Your Weekly Roundup of Movies: Jane Fonda and Lily Tomlin Seek Revenge on Malcolm McDowell in “Moving On”

Plus, “Scream VI” will wow even skeptics of the horror series.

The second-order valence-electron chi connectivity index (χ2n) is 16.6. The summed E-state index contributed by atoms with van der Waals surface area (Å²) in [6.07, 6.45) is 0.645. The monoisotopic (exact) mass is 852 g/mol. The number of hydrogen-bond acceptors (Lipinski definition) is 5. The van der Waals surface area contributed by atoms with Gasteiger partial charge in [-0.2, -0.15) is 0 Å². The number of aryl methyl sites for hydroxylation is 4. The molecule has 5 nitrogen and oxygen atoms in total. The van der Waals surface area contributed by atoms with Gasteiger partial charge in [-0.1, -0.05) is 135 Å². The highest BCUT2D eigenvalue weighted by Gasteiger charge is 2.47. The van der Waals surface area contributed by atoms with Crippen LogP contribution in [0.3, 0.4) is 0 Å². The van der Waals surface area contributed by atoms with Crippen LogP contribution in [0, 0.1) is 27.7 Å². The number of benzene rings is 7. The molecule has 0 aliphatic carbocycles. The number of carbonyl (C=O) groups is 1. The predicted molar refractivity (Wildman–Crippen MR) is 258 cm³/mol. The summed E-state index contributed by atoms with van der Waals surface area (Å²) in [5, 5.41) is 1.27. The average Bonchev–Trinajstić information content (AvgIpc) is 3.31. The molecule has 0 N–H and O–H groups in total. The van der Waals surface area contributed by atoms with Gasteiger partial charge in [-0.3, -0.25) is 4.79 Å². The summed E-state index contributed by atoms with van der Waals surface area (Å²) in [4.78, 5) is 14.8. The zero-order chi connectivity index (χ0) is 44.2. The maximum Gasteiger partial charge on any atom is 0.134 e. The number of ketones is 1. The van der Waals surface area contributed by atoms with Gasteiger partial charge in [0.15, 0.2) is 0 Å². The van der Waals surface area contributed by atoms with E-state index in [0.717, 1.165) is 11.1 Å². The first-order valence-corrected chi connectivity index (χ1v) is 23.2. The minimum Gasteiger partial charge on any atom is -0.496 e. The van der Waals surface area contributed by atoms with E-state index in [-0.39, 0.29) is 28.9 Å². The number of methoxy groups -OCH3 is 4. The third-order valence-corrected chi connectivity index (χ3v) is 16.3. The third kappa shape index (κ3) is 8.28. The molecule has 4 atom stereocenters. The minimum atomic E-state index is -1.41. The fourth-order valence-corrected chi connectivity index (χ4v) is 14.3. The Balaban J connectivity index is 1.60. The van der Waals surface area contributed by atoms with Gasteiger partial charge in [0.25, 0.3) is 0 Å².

*** On the heels of 80 for Brady, Jane Fonda embarks on another, far darker quest in Moving On. At an old friend’s out-of-town funeral, Claire (Fonda) bluntly informs the widower (Malcolm McDowell) that she’s going to kill him…and he knows why. Alternating between conspirator and voice of reason, Fonda’s favorite screen partner, Lily Tomlin (9 to 5, Grace and Frankie), shines as Claire’s best friend in droll co-pilot fashion. And if the stars of Klute and A Clockwork Orange weren’t enough 1970s iconography, Richard Roundtree lends all the tender, still-got-it gravitas you’d want from octogenarian Shaft to his role as Claire’s ex-husband. Overall, Moving On’s mission is as precarious as Claire’s. It foregrounds a heightened, ostensibly comedic premise but mostly seeks characters’ wistful realities within the exaggerated. And while major script contrivances link the murder threat’s ridiculousness to the unspoken insecurities of a failed marriage, Moving On does the splits more ambitiously than most American indies of this dramedy ilk. The lead cast’s combined 240 years of on-screen confidence smooth the tone shifts, and writer-director Paul Weitz (About a Boy, American Pie) smartly pins Claire’s revenge plot to inequities in memory and absolution that haunt our cultural conversations—essentially, who gets to “move on.” R. CHANCE SOLEM-PFEIFER. Cedar Hills, Living Room.